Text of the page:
Jag Leaderboard
Close this search box.

Procurement Challenges Facing CPOs

Travel to Australia is down by 60% due to COVID-19. It’s just one of the many blows to the economy caused by the pandemic. This unprecedented drop in GDP is leading to a potentially seismic shift in how procurement is viewed and how it can make organisations across Australia more sustainable. With this change in perception comes a new set of challenges faced by procurement departments. How many of their challenges do you share?

McKinsey has identified six key challenges facing procurement organisations due to the pandemic.

  1. CPOs face supply chain disruption, causing availability problems.
  2. Procurement has to contend with sharp declines in demand due to restrictive public policies and changes in consumer behaviour (like the 60% decline in travel).
  3. Procurement officers have had to both ramp up and ramp down supply chains, as some organisations pivot – temporarily – to fill new niches, while others have battened down the hatches and chosen instead to wait out the pandemic storm.
  4. There is an oversupply in many sectors.
  5. Generous government benefits are the only thing keeping some businesses alive, as manufacturers and suppliers face financial distress. When the dust settles, CPOs may well find they are facing a supply chain littered with zombie organisations instead of living vendors.
  6. There is tension in commodity pricing due to declining demand.

Balance cost and speed

While everyone has hurdles to jump due to COVID-19, the spotlight is very much on procurement. We are an essential pillar industry, and we have to step up and deliver more value, much faster. Procurement has to draw a delicate balance between generating savings and cash while maintaining a stable supply chainData is the key.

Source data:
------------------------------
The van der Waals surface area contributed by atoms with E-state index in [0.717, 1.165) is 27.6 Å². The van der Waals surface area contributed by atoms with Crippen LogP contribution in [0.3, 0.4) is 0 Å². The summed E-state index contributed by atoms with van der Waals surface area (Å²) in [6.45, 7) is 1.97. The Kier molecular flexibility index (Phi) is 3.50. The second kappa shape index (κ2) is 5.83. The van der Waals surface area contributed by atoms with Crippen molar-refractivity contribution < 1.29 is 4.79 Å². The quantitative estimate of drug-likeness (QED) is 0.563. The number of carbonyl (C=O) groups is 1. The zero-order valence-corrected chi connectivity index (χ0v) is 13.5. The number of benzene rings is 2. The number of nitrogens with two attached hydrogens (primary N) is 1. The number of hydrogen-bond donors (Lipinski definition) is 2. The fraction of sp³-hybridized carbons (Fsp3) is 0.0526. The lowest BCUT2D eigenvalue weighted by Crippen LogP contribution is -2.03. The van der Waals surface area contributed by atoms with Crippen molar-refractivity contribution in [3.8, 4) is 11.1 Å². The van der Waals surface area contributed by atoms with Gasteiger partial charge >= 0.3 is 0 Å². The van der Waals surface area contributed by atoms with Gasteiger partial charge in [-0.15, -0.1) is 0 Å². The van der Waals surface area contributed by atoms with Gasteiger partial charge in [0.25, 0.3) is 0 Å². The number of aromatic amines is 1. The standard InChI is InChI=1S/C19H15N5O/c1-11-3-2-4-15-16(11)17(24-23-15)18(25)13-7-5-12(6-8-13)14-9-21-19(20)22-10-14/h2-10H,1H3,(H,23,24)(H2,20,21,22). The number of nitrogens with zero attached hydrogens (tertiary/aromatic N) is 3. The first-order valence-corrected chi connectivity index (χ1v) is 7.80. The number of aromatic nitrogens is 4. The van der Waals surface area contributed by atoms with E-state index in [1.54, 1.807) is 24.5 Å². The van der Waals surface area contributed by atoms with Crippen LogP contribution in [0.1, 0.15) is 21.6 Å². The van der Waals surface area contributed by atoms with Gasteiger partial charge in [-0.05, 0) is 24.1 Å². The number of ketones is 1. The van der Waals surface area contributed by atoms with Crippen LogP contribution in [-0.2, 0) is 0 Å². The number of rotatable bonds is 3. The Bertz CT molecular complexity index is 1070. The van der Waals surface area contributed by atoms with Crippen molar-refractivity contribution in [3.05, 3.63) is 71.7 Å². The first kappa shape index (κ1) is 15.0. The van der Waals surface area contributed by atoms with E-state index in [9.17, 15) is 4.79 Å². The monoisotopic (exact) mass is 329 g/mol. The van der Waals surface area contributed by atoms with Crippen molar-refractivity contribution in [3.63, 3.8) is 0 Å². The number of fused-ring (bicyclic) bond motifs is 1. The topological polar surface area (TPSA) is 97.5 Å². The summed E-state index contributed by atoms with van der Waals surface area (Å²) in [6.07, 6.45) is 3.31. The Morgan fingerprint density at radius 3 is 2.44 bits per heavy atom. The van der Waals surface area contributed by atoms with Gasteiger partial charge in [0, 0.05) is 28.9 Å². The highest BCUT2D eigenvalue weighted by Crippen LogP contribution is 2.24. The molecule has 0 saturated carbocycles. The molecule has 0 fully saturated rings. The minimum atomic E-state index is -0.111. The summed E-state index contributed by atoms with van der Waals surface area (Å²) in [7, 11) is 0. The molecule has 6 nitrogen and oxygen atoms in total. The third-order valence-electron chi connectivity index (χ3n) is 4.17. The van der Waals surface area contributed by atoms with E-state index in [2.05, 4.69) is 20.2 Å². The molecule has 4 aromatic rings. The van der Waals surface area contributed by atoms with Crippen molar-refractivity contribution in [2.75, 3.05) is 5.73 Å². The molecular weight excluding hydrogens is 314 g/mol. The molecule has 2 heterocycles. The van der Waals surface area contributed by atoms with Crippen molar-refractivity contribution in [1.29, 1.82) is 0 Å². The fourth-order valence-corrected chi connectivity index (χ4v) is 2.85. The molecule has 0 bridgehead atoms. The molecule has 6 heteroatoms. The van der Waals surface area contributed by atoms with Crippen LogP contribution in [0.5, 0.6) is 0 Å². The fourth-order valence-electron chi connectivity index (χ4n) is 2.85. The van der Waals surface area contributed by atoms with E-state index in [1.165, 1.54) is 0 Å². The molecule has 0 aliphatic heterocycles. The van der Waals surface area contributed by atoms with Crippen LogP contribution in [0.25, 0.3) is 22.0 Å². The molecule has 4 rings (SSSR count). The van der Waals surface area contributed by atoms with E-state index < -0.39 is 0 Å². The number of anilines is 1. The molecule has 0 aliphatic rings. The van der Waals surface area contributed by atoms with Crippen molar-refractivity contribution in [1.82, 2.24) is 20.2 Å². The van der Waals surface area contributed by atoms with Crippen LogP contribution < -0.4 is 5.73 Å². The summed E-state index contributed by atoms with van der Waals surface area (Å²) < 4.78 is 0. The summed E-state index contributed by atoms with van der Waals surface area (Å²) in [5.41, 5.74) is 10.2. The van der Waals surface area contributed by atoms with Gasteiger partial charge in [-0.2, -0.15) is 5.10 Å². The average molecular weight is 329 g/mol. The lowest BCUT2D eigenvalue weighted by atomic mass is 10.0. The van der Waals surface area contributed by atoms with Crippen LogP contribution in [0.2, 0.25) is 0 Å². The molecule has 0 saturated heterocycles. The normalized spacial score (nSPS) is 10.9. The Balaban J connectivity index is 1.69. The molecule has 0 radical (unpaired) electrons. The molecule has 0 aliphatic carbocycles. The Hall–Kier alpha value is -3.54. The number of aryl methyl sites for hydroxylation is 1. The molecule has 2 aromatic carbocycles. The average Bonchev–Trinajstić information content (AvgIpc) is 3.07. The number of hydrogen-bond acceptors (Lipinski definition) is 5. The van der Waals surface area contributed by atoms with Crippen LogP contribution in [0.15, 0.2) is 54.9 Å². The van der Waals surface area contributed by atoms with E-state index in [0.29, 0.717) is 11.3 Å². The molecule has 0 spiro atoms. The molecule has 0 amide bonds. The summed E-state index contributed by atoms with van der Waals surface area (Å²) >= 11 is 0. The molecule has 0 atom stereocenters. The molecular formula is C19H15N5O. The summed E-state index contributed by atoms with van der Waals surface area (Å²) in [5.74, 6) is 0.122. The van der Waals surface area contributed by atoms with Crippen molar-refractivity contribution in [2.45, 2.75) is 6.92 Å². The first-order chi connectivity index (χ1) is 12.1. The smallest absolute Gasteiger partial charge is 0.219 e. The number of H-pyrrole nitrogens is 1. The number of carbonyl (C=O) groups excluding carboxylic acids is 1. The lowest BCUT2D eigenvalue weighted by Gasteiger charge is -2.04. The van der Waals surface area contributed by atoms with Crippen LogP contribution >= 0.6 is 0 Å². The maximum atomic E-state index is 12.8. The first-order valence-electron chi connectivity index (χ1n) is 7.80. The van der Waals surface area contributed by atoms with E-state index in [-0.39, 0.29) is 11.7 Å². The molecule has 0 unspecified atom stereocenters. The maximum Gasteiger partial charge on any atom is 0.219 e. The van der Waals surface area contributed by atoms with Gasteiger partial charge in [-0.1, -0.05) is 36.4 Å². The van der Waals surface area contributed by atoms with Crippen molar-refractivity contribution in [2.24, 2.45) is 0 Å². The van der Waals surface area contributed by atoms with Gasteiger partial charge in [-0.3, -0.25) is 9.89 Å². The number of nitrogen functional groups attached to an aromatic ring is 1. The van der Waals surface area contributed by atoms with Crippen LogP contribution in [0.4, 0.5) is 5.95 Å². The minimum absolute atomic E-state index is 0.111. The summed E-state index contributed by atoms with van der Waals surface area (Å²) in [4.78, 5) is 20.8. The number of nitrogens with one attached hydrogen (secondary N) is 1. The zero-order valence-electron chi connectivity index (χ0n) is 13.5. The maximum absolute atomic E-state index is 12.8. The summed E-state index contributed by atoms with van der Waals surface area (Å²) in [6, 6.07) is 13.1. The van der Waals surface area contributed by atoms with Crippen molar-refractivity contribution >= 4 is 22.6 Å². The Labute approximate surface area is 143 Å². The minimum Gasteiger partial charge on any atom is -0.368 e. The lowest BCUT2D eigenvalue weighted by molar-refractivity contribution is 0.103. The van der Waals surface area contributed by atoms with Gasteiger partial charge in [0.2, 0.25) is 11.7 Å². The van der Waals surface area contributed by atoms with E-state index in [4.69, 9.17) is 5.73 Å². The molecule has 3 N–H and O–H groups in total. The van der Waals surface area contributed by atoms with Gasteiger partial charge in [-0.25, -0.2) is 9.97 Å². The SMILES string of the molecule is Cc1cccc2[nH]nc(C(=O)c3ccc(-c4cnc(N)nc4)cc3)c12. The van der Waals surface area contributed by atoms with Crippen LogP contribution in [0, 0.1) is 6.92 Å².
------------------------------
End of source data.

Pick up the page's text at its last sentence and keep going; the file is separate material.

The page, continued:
Recessionary times usually lead to a higher percentage of organisations going into administration. However, given the level of government support, we’re not seeing the type of bankruptcies we would typically expect. This might seem like good news, but it could also mean our supply chains are studded with zombie organisations. These walking dead need to be weeded out so we can focus our efforts on helping vendors with long-term viability survive the pandemic. But we won’t know who has a pulse without the right data.

No category is safe anymore

At Comprara, we’ve put a lot of work into building customised levers for specific categories to help save costs. The McKinsey & Company backs up the work we are doing and their report highlights that value levers customised to a specific category, company and sector are one way CPOs can jump the hurdles COVID has thrown in their path. McKinsey also points out that all categories must now be considered fair game, including traditionally stable categories such as rent.

Milan Panchmatia, Comprara joint CEO, said, “The custom lever methodology we have built allows procurement departments not only to identify projects and potential savings but provide a level of granularity into how the savings are calculated that has never been seen before.  Our methodology looks at the savings by lever type used and details how many days it will take to deliver the project as well as the duration taken. The platform has been built from the ground up to work on a sector by sector basis building in detailed category expertise in order to deliver highly accurate results.”

More importantly, procurement data analytics – including spend analytics – is something we can utilise while working remotely. Remember how travel is down 60%? There is likely to be a fair few underutilised procurement resources available, such as procurement officers who have met the immediate challenges faced by their organisations and are now just waiting for the next event, whether that’s an easing of restrictions, an uptick in travel as people hold weddings, have holidays or just start getting out of the house once lockdowns ease. While demand for procurement is down in some sectors, we need to leverage this unused capacity and combine it with the in-house capacity to plan for the future.

Build resilient supply chains

Disasters have the ironic ability to quicken evolution. Now is the time to build more resilient supply chains. Examine every one of your spend categories and develop data-driven strategies for the post-COVID normal.

This article was originally posted on comprara.com.au

Scroll to Top

Contact Us